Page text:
The Los Angeles River: Its Life, Death, and Possible Rebirth
Winner of the J. B. Jackson Prize from the Association of American Geographers
Three centuries ago, the Los Angeles River meandered through marshes and forests of willow and sycamore. Trout spawned in its waters and grizzly bears roamed its shores. The bountiful environment the river helped create supported one of the largest concentrations of Indians in North America. Today, the river is made almost entirely of concrete. Chain-link fence and barbed wire line its course. Shopping carts and trash litter its channel. Little water flows in the river most of the year, and nearly all that does is treated sewage and oily street runoff. On much of its course, the river looks more like a deserted freeway than a river.
The river's contemporary image belies its former character and its importance to the development of Southern California. Los Angeles would not exist were it not for the river, and the river was crucial to its growth. Recognizing its past and future potential, a potent movement has developed to revitalize its course. The Los Angeles River offers the first comprehensive account of a river that helped give birth to one of the world's great cities, significantly shaped its history, and promises to play a key role in its future.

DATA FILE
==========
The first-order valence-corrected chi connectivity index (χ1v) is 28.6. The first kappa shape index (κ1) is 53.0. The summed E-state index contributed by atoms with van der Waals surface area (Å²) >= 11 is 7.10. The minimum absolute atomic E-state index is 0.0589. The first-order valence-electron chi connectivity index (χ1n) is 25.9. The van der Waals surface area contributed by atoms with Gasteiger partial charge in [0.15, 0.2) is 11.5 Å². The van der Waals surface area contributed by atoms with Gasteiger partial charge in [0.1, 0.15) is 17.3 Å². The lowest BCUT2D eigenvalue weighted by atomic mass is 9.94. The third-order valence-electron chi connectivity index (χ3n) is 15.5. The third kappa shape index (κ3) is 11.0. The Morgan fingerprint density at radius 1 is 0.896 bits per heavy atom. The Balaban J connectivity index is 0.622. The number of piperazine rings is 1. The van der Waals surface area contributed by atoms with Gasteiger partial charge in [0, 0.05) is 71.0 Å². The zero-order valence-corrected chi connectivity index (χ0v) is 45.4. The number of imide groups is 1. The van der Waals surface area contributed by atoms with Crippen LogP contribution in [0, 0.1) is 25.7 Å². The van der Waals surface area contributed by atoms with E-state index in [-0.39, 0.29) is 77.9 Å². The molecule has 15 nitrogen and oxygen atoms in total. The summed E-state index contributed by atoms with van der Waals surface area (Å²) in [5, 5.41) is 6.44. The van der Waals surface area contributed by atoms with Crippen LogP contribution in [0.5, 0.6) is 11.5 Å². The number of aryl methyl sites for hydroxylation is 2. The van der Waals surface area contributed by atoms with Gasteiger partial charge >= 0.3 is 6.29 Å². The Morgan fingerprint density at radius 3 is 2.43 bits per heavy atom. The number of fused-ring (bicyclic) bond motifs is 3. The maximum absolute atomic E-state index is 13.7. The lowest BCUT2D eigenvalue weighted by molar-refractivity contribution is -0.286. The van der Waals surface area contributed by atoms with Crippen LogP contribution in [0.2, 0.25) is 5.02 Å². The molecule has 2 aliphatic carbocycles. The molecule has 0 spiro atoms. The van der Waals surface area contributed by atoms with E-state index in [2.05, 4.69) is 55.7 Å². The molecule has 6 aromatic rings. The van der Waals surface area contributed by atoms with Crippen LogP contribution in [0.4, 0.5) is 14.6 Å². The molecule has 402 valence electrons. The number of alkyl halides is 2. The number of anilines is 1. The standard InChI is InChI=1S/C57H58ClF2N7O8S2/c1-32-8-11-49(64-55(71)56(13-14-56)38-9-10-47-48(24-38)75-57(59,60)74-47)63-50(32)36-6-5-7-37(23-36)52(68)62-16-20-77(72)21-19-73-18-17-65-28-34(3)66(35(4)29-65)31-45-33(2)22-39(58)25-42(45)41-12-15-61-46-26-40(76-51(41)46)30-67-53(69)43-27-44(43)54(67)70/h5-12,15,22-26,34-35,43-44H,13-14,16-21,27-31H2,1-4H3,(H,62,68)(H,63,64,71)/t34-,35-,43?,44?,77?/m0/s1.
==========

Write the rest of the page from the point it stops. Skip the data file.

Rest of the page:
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LibraryThing ReviewUser Review - curtis - LibraryThing
If you didn't know there was such a thing as the LA River, this book probably is more information than you really want to know. If you're strange like me, then you might find the history of the river ... Read full review
The River as It Once Was
Sustenance for the Young Pueblo
Draining the River Dry
A Stream That Could Not Be Trusted
Fiftyone Miles of Concrete
Exhuming the River